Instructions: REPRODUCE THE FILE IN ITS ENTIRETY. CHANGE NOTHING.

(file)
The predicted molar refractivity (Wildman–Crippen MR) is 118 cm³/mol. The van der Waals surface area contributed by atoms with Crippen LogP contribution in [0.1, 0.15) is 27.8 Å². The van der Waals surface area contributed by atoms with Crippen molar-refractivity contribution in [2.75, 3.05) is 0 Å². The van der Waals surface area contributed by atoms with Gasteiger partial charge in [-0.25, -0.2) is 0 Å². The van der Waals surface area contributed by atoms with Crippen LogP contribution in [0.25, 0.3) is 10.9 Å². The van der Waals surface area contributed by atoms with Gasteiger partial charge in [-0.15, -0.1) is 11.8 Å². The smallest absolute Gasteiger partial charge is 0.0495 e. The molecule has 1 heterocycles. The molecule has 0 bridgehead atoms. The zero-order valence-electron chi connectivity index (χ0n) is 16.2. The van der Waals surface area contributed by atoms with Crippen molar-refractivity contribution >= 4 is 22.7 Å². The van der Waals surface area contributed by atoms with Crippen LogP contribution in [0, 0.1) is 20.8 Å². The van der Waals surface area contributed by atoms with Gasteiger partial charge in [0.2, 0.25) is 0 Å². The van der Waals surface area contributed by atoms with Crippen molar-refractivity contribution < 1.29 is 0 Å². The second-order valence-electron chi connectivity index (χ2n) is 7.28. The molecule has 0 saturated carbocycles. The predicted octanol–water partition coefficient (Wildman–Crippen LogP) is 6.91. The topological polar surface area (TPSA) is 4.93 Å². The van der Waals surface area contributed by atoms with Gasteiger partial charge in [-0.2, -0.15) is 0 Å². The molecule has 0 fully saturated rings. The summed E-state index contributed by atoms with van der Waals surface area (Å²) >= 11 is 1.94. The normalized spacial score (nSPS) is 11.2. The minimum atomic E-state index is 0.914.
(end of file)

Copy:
The predicted molar refractivity (Wildman–Crippen MR) is 118 cm³/mol. The van der Waals surface area contributed by atoms with Crippen LogP contribution in [0.1, 0.15) is 27.8 Å². The van der Waals surface area contributed by atoms with Crippen molar-refractivity contribution in [2.75, 3.05) is 0 Å². The van der Waals surface area contributed by atoms with Gasteiger partial charge in [-0.25, -0.2) is 0 Å². The van der Waals surface area contributed by atoms with Crippen LogP contribution in [0.25, 0.3) is 10.9 Å². The van der Waals surface area contributed by atoms with Gasteiger partial charge in [-0.15, -0.1) is 11.8 Å². The smallest absolute Gasteiger partial charge is 0.0495 e. The molecule has 1 heterocycles. The molecule has 0 bridgehead atoms. The zero-order valence-electron chi connectivity index (χ0n) is 16.2. The van der Waals surface area contributed by atoms with Crippen molar-refractivity contribution >= 4 is 22.7 Å². The van der Waals surface area contributed by atoms with Crippen LogP contribution in [0, 0.1) is 20.8 Å². The van der Waals surface area contributed by atoms with Gasteiger partial charge in [0.2, 0.25) is 0 Å². The van der Waals surface area contributed by atoms with Crippen molar-refractivity contribution < 1.29 is 0 Å². The second-order valence-electron chi connectivity index (χ2n) is 7.28. The molecule has 0 saturated carbocycles. The predicted octanol–water partition coefficient (Wildman–Crippen LogP) is 6.91. The topological polar surface area (TPSA) is 4.93 Å². The van der Waals surface area contributed by atoms with Gasteiger partial charge in [-0.2, -0.15) is 0 Å². The molecule has 0 fully saturated rings. The summed E-state index contributed by atoms with van der Waals surface area (Å²) >= 11 is 1.94. The normalized spacial score (nSPS) is 11.2. The minimum atomic E-state index is 0.914.